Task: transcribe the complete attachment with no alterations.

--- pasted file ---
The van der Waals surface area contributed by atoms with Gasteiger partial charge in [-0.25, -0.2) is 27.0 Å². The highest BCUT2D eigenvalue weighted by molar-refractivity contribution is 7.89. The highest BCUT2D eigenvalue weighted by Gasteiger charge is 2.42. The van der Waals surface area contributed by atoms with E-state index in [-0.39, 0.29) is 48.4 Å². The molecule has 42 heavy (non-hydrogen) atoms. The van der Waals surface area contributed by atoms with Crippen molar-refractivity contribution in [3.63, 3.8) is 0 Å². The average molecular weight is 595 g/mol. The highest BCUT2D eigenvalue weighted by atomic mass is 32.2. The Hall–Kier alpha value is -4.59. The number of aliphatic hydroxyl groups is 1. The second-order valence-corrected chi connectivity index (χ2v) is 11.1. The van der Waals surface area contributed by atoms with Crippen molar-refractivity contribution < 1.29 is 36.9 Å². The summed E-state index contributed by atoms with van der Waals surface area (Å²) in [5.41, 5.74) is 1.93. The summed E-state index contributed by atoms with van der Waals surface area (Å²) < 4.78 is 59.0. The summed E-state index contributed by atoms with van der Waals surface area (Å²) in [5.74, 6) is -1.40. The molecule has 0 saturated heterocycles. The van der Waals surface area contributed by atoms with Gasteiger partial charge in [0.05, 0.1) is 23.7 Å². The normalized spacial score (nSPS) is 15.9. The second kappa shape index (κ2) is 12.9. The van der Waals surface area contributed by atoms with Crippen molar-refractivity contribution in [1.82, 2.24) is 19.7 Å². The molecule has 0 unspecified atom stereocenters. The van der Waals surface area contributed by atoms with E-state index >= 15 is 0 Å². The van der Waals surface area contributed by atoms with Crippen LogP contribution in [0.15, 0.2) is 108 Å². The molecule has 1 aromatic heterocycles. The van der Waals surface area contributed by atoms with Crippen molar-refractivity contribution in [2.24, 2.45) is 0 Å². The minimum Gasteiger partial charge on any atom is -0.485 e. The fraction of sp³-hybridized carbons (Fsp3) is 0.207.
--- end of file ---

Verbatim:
The van der Waals surface area contributed by atoms with Gasteiger partial charge in [-0.25, -0.2) is 27.0 Å². The highest BCUT2D eigenvalue weighted by molar-refractivity contribution is 7.89. The highest BCUT2D eigenvalue weighted by Gasteiger charge is 2.42. The van der Waals surface area contributed by atoms with E-state index in [-0.39, 0.29) is 48.4 Å². The molecule has 42 heavy (non-hydrogen) atoms. The van der Waals surface area contributed by atoms with Crippen molar-refractivity contribution in [3.63, 3.8) is 0 Å². The average molecular weight is 595 g/mol. The highest BCUT2D eigenvalue weighted by atomic mass is 32.2. The Hall–Kier alpha value is -4.59. The number of aliphatic hydroxyl groups is 1. The second-order valence-corrected chi connectivity index (χ2v) is 11.1. The van der Waals surface area contributed by atoms with Crippen molar-refractivity contribution < 1.29 is 36.9 Å². The summed E-state index contributed by atoms with van der Waals surface area (Å²) in [5.41, 5.74) is 1.93. The summed E-state index contributed by atoms with van der Waals surface area (Å²) < 4.78 is 59.0. The summed E-state index contributed by atoms with van der Waals surface area (Å²) in [5.74, 6) is -1.40. The molecule has 0 saturated heterocycles. The van der Waals surface area contributed by atoms with Gasteiger partial charge in [0.05, 0.1) is 23.7 Å². The normalized spacial score (nSPS) is 15.9. The second kappa shape index (κ2) is 12.9. The van der Waals surface area contributed by atoms with Crippen molar-refractivity contribution in [1.82, 2.24) is 19.7 Å². The molecule has 0 unspecified atom stereocenters. The van der Waals surface area contributed by atoms with E-state index >= 15 is 0 Å². The van der Waals surface area contributed by atoms with Crippen LogP contribution in [0.15, 0.2) is 108 Å². The molecule has 1 aromatic heterocycles. The van der Waals surface area contributed by atoms with Crippen molar-refractivity contribution in [2.24, 2.45) is 0 Å². The minimum Gasteiger partial charge on any atom is -0.485 e. The fraction of sp³-hybridized carbons (Fsp3) is 0.207.